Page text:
By the end of the show, despite the cleverness of its concept, Something Rotten as executed simply hasn’t added up to a completely satisfying musical. Its choreography seems too repetitive, its rock score sounds too generic, its tone is confused – as often peppy or sappy as subversive or satiric – and its plot is all over the place: Too much of what unfolds during its 150-minute running time feels like filler….Still, there are a whole host of amusing and inspired touches, the kind you might expect from a show directed and choreographed by Casey Nicholaw, who directed and choreographed both The Book of Mormon and Aladdin, and, ten years ago, choreographed Monty Python’s Spamalot.
When the wealthiest woman in the world returns to her bankrupt hometown in The Visit, reactions range from “Her dress, her jewels…like a great film star!” to “half-Jewish, half-gypsy, 100% illegitimate: All her money won’t erase those stains” to “She’s come back to save us.” Audience reaction to Chita Rivera in the role is more uniform, welcoming back to Broadway the performer who originated such characters as Anita in West Side Story, Rosie in Bye Bye Birdie , Velma in Kander and Ebb’s Chicago, and Aurora in Kander and Ebb’s Kiss of the Spiderwoman….
At its best, the musical provokes some disturbing questions, and offers a kind of gruesome, Expressionist beauty…But it may also disappoint and confuse theatergoers expecting the kind of dark but vibrantly entertaining shows, like Cabaret and Chicago, with which Kander and Ebb built their popularity.
Airline Highway, Lisa D’Amour’s loving look at the makeshift family of misfits that hang out at a seedy motel along the old Airline Highway in New Orleans, is not a musical, but it is full of music. The characters often break out into song — and the play itself seems a lesson in jazz.
There is a feel of improvisation, although everything is scripted. And, while the individual performers get their moments for solos, the play comes off as a collective composition of overlapping voices. The 16 performers work together so effectively in creating the community that hangs around the Hummingbird Motel, that they surely deserve a Tony Award for great ensemble acting.
Living on Love
“Living on Love,” which marks opera singer Renee Fleming’s Broadway debut, portraying a temperamental Diva married to an oversexed Maestro, has some of the best-delivered songs on the Great White Way, although there are only a handful of them, mostly snippets. The show is not a musical. It is a very dopey comedy, the sort of dopey comedy you could have watched on the dinner theater circuit in Fort Lauderdale, Florida in the 1950s…. Why does this play have so much in common with the musical It Shoulda Been You – a premise that makes no sense, an overlong plot full of holes, jokes that aren’t funny, a supposed theme of love that tells us nothing about love, a starry cast forced to try too hard, even a gay surprise that smacks of pandering – and yet, I find “Living on Love” so much less annoying? It’s sometimes even…enjoyable.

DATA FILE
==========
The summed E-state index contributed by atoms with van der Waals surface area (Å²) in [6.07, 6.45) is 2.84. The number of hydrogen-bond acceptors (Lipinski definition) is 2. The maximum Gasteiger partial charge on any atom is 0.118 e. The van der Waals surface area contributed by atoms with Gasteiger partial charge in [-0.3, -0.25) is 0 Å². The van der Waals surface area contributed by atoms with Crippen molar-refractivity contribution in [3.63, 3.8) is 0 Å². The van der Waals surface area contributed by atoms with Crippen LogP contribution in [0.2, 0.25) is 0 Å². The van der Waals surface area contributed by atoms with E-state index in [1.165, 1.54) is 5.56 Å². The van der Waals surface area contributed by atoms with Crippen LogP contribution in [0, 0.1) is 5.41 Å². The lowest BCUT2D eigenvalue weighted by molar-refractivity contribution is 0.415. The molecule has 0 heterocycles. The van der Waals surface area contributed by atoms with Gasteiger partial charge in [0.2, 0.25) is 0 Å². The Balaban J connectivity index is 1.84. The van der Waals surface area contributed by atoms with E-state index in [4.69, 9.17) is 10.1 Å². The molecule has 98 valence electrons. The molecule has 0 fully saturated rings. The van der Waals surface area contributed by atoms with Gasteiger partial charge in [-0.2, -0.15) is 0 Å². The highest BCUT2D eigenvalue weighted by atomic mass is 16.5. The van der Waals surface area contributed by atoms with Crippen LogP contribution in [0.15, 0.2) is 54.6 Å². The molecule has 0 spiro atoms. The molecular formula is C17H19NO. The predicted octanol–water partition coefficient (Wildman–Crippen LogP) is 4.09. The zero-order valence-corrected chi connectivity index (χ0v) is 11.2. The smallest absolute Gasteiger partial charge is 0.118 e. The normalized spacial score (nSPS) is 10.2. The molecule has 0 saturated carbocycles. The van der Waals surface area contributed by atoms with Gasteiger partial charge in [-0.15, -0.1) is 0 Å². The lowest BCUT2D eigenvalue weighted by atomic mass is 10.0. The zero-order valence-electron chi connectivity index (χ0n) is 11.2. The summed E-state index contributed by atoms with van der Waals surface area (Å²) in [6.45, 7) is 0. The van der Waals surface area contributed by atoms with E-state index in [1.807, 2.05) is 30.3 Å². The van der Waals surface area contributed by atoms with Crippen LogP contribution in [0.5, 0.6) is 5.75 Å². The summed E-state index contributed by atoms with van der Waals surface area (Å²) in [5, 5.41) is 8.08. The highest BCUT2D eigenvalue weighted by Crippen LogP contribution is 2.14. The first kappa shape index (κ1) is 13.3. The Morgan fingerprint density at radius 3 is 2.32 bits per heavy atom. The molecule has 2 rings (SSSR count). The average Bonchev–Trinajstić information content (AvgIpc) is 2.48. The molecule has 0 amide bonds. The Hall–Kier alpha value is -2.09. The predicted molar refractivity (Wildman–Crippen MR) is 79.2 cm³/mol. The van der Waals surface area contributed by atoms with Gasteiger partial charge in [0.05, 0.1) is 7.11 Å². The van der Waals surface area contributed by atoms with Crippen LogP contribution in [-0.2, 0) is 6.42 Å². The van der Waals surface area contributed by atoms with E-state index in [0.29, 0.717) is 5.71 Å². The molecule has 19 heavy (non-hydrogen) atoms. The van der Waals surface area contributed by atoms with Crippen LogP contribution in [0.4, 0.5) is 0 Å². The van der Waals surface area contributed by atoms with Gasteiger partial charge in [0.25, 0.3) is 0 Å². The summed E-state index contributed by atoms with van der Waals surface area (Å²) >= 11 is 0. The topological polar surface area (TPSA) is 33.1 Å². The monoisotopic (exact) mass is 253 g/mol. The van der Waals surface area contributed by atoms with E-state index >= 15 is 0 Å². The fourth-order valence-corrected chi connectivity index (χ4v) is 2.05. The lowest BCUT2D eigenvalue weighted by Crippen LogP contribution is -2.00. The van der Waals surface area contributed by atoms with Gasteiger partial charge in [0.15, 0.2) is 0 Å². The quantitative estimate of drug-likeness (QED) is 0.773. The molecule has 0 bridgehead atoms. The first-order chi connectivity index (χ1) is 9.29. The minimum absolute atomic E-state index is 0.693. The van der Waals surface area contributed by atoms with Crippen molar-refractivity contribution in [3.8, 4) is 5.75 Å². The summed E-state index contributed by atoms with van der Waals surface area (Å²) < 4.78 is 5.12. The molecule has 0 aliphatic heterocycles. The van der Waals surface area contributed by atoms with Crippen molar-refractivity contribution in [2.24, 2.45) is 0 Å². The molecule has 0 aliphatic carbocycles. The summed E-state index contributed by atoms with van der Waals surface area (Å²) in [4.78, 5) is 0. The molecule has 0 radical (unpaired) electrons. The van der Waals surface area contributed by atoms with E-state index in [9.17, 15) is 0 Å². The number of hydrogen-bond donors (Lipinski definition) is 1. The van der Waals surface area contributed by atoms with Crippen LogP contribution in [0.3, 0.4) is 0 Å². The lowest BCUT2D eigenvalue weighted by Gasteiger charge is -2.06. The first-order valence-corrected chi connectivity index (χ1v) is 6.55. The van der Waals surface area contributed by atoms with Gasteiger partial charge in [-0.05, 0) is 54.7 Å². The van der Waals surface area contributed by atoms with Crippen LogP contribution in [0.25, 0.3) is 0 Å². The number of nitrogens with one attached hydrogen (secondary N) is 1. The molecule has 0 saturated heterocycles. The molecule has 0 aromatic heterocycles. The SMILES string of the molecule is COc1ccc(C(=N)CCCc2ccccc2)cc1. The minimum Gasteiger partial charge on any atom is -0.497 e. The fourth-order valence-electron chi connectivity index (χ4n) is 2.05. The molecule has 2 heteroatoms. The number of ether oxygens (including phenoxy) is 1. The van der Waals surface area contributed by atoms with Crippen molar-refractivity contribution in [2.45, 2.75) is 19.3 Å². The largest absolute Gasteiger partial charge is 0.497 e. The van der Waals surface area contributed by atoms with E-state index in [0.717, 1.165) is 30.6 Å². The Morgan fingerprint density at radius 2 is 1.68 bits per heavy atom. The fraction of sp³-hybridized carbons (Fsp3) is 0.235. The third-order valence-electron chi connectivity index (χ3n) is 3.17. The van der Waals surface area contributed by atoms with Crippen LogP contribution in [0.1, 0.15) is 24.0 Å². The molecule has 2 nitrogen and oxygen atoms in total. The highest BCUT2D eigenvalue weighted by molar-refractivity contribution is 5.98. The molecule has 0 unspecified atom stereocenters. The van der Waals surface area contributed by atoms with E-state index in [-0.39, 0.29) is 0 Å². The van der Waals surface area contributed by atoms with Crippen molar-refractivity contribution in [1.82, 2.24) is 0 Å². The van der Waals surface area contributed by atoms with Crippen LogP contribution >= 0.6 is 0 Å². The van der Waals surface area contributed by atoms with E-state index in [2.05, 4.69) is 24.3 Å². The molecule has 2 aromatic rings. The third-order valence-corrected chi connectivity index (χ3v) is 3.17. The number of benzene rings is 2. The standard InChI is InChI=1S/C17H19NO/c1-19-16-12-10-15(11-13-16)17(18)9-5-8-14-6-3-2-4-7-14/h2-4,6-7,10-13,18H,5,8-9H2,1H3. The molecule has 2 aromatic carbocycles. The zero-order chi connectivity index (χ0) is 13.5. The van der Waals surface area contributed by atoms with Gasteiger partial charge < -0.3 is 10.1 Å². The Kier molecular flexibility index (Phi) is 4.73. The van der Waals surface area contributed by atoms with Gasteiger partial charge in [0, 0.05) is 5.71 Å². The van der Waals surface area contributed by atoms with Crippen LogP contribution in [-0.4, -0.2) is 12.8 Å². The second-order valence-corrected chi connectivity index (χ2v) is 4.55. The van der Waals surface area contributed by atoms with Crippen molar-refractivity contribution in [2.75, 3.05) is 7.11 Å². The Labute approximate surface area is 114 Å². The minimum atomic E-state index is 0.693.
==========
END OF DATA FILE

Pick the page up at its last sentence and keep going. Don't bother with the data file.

“Grounded,” a play directed by Julie Taymor and starring Anne Hathaway as a drone pilot, could not be more newsworthy: It is opening at the Public Theater just days after the news that a U.S. drone strike accidentally killed an American aid worker held hostage by Al Qaeda…Since it debuted two years ago, George Brant’s one-character play has been produced in theaters all over the United States..It’s my guess I would have liked “Grounded” better in almost any of its other productions…No one would deny that Julie Taymor’s “Grounded” is visually arresting. But it is also dramatically arrested. Her emphasis on the special effects is distracting and (excuse me) overkill.
New York Theater News
Second Stage has closed the deal to buy the Helen Hayes Theatre for $24.7 million, the fourth nonprofit to own a Broadway house.
— New York Theater (@NewYorkTheater) April 22, 2015
— New York Theater (@NewYorkTheater) April 25, 2015
— New York Theater (@NewYorkTheater) April 16, 2015
King Charles III, which just won the British Olivier Award for Best Play, will open on Broadway Nov. 1, 2015 starring Tim Pigott-Smith.
Cicely Tyson (90) & James Earl Jones (84) to star in Broadway revival of “The Gin Game," opening Oct 13 pic.twitter.com/JPPfxQ9oWB
— New York Theater (@NewYorkTheater) April 22, 2015
Lin-Manuel Miranda, Daryl Roth and George C. Wolfe have been appointed to the mayoral panel charged with strengthening city’s theater district. The Theater Subdistrict Council gives out grants “with the goal of promoting the production of new theater work, developing new audiences, and showcasing Broadway’s role in the history of American theater.”